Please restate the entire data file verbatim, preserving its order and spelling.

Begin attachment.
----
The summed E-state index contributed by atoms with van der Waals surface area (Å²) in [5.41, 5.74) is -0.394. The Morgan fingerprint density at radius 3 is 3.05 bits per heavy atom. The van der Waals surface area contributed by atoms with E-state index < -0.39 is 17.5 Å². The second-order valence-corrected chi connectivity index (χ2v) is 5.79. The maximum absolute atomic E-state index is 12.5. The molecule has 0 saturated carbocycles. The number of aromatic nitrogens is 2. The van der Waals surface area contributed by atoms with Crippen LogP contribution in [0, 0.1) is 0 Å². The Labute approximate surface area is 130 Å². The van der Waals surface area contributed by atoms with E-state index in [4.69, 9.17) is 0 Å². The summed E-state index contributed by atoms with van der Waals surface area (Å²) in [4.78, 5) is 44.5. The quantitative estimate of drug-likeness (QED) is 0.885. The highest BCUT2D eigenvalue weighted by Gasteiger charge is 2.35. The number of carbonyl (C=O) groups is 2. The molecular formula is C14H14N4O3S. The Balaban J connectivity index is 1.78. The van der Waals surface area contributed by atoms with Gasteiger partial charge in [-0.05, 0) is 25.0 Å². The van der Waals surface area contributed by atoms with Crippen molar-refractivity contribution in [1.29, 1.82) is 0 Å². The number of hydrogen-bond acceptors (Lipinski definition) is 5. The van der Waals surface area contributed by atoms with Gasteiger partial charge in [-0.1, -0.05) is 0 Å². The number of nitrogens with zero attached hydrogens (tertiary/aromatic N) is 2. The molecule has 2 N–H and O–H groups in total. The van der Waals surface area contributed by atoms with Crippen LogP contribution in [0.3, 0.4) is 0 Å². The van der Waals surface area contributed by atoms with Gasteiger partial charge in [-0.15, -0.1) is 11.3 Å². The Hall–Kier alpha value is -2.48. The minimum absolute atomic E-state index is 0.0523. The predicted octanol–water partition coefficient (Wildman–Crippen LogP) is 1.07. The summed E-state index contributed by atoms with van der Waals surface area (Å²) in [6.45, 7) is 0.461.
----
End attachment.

The summed E-state index contributed by atoms with van der Waals surface area (Å²) in [5.41, 5.74) is -0.394. The Morgan fingerprint density at radius 3 is 3.05 bits per heavy atom. The van der Waals surface area contributed by atoms with E-state index < -0.39 is 17.5 Å². The second-order valence-corrected chi connectivity index (χ2v) is 5.79. The maximum absolute atomic E-state index is 12.5. The molecule has 0 saturated carbocycles. The number of aromatic nitrogens is 2. The van der Waals surface area contributed by atoms with Crippen LogP contribution in [0, 0.1) is 0 Å². The Labute approximate surface area is 130 Å². The van der Waals surface area contributed by atoms with E-state index in [4.69, 9.17) is 0 Å². The summed E-state index contributed by atoms with van der Waals surface area (Å²) in [4.78, 5) is 44.5. The quantitative estimate of drug-likeness (QED) is 0.885. The highest BCUT2D eigenvalue weighted by Gasteiger charge is 2.35. The number of carbonyl (C=O) groups is 2. The molecular formula is C14H14N4O3S. The Balaban J connectivity index is 1.78. The van der Waals surface area contributed by atoms with Gasteiger partial charge in [-0.05, 0) is 25.0 Å². The van der Waals surface area contributed by atoms with Crippen molar-refractivity contribution in [1.29, 1.82) is 0 Å². The number of hydrogen-bond acceptors (Lipinski definition) is 5. The van der Waals surface area contributed by atoms with Gasteiger partial charge in [-0.1, -0.05) is 0 Å². The number of nitrogens with zero attached hydrogens (tertiary/aromatic N) is 2. The molecule has 2 N–H and O–H groups in total. The van der Waals surface area contributed by atoms with Crippen LogP contribution in [0.3, 0.4) is 0 Å². The van der Waals surface area contributed by atoms with Gasteiger partial charge in [-0.15, -0.1) is 11.3 Å². The Hall–Kier alpha value is -2.48. The minimum absolute atomic E-state index is 0.0523. The predicted octanol–water partition coefficient (Wildman–Crippen LogP) is 1.07. The summed E-state index contributed by atoms with van der Waals surface area (Å²) in [6.45, 7) is 0.461.